This article originally appeared on VICE UK.
Being an undercover police officer has its exciting moments: Associating with drug dealers and arms traders, the creating of elaborate false identities, the insights into the intricate workings of the criminal underworld. Equally, it has its terrifying moments: Associating with drug dealers and arms traders, the insights into the intricate workings of the often unpleasant criminal underworld.
To find out the extent of the risk undercover cops are exposed to, I asked four retired officers about the most dangerous scenario they ever experienced on the job: former Crime Squad officer David Corbett; undercover witness-protection officer Frank Matthews; elite Metropolitan Police undercover detective Duncan MacLaughlin; and Stephen Bentley, who was involved in deep-cover policing.
The riskiest situation I found myself in was during a major infiltration involving the purchasing of drugs and firearms. I went to a house to buy a substantial amount of cannabis with a recording device concealed down the front of my underwear. The householder told me that the supplier hadn't arrived yet, but that I was welcome to wait, so I took a seat.
Unfortunately, the guy had a large German Shepherd. Dogs have a very acute sense of hearing, so it could hear the tape going around in my recording device, which caused it to pay my crotch a great deal of attention. The householder picked up on this and remarked that the dog must like me. I played with it in an attempt to conceal the true reason behind its interest in my groin, but was extremely worried. When I listened back to the recording later on, I could hear the anxiety in my voice.
Luckily, my cover remained intact. If it'd been blown, I'd be likely to have been found in an alleyway somewhere with numerous broken limbs.
Going undercover allows a witness protection officer to freely move around with witnesses in the community. It enables them to have a normal life while waiting to give evidence. It also means that we can travel to and from their location without criminals following us to get to them. We don't even disclose our full identities to the witnesses.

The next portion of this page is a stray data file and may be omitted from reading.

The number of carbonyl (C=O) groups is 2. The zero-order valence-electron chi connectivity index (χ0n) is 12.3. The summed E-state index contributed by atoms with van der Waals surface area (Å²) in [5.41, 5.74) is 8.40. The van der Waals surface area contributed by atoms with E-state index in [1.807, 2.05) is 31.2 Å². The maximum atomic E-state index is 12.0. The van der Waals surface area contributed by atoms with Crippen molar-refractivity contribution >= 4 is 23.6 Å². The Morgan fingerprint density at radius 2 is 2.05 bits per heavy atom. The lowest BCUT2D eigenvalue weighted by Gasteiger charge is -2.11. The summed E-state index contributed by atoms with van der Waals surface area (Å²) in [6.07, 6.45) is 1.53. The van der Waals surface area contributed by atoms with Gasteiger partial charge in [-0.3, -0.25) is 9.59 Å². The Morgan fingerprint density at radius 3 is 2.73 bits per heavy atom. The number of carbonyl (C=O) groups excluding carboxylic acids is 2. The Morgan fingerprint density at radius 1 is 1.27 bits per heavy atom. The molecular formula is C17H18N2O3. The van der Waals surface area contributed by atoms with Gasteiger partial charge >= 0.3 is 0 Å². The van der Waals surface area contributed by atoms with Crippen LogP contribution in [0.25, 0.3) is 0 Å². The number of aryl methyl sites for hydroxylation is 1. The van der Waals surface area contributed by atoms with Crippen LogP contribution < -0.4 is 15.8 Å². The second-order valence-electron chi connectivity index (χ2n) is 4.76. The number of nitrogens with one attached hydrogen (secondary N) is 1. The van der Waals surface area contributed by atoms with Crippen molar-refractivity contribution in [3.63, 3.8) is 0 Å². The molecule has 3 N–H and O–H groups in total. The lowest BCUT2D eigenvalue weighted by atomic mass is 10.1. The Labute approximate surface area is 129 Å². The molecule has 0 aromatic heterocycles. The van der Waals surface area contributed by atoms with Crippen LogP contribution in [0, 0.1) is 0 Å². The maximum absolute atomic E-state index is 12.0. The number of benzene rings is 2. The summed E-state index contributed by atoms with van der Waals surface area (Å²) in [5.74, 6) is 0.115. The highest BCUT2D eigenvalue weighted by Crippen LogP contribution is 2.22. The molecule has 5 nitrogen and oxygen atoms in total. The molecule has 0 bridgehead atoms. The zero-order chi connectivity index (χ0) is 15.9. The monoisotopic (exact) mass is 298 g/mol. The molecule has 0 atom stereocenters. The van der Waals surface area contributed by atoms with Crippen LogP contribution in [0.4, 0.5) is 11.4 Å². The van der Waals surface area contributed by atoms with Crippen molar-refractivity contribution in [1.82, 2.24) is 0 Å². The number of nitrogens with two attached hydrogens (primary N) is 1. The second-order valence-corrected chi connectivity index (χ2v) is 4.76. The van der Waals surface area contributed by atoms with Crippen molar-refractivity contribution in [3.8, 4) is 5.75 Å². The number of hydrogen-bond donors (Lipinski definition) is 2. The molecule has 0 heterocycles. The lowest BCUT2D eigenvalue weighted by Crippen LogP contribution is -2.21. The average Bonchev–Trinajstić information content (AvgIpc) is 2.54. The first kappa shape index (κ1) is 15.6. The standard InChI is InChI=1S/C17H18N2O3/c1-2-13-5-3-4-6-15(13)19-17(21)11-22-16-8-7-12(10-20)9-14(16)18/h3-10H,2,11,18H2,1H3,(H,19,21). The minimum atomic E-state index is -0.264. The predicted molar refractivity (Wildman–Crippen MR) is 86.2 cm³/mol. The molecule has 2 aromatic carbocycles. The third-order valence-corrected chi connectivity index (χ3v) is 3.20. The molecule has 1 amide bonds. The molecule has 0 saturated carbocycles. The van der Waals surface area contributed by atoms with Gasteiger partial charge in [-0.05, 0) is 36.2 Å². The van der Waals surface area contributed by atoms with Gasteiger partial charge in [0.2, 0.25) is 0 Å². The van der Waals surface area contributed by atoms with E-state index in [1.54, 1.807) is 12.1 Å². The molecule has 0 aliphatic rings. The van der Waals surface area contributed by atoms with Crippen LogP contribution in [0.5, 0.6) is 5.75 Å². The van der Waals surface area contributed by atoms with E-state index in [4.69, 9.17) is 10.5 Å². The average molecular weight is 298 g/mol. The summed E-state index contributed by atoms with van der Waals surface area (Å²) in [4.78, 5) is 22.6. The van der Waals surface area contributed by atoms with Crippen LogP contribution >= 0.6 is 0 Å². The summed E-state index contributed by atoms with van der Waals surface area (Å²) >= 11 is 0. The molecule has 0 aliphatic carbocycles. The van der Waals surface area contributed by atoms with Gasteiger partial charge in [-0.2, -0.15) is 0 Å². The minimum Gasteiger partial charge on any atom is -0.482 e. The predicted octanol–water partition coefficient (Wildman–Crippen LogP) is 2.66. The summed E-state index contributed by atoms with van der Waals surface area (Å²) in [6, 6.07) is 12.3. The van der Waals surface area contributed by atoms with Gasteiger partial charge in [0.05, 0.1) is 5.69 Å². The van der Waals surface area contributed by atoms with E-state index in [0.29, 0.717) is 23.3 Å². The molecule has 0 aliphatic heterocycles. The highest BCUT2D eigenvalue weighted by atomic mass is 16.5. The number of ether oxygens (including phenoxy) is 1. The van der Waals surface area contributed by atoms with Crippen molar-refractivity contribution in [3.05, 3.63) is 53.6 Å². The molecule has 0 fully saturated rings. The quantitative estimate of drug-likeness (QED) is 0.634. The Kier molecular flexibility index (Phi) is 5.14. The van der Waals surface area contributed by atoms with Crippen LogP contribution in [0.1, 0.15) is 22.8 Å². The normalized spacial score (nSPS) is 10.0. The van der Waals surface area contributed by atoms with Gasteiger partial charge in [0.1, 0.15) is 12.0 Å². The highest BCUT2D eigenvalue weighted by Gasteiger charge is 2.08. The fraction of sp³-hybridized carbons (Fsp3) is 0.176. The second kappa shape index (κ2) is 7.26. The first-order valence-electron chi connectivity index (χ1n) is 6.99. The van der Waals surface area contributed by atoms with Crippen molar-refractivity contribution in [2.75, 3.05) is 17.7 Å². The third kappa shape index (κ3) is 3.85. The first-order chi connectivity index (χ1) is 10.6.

One case involved protecting a serving prisoner. He'd been sent to Whitemoor, which houses some of the UK's most dangerous inmates, and became embroiled in a plot to defraud banks of £800 million [$100 million]. He was a computer buff and had told the organized-crime group behind the fraud that he could deal with the technical aspects of the plan.
The gang wanted to get the witness back on the streets as soon as possible so that they could put their scheme into action, so they bribed people who worked in the prison to get him transferred to an open prison and given weekend release. He eventually decided he was in above his head and contacted the police. When a witness is being protected, members of the operations team—whose job it is to put together the case—are only supposed to be able to gain access to him via an arrangement with the protection unit. However, one day we drove past the safe house and noticed a car containing a member of this team. We hadn't told anyone where the safe house was, so this indicated possible corruption. It suggested that a team member had put a tracking device on our car.